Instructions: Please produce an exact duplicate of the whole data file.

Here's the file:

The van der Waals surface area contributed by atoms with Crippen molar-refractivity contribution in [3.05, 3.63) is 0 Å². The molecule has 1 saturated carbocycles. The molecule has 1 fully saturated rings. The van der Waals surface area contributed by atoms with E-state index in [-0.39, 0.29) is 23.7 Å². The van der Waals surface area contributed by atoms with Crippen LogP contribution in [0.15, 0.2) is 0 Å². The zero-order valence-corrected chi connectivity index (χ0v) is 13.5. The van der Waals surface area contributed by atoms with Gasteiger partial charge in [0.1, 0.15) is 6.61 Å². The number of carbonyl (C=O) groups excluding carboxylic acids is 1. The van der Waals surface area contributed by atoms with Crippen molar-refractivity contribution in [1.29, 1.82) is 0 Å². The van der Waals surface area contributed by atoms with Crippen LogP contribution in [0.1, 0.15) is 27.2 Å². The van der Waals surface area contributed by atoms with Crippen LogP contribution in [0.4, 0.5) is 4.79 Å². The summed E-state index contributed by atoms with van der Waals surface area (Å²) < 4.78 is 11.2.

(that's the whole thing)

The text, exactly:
The van der Waals surface area contributed by atoms with Crippen molar-refractivity contribution in [3.05, 3.63) is 0 Å². The molecule has 1 saturated carbocycles. The molecule has 1 fully saturated rings. The van der Waals surface area contributed by atoms with E-state index in [-0.39, 0.29) is 23.7 Å². The van der Waals surface area contributed by atoms with Crippen LogP contribution in [0.15, 0.2) is 0 Å². The zero-order valence-corrected chi connectivity index (χ0v) is 13.5. The van der Waals surface area contributed by atoms with Gasteiger partial charge in [0.1, 0.15) is 6.61 Å². The number of carbonyl (C=O) groups excluding carboxylic acids is 1. The van der Waals surface area contributed by atoms with Crippen molar-refractivity contribution in [1.29, 1.82) is 0 Å². The van der Waals surface area contributed by atoms with Crippen LogP contribution in [0.1, 0.15) is 27.2 Å². The van der Waals surface area contributed by atoms with Crippen LogP contribution in [0.4, 0.5) is 4.79 Å². The summed E-state index contributed by atoms with van der Waals surface area (Å²) < 4.78 is 11.2.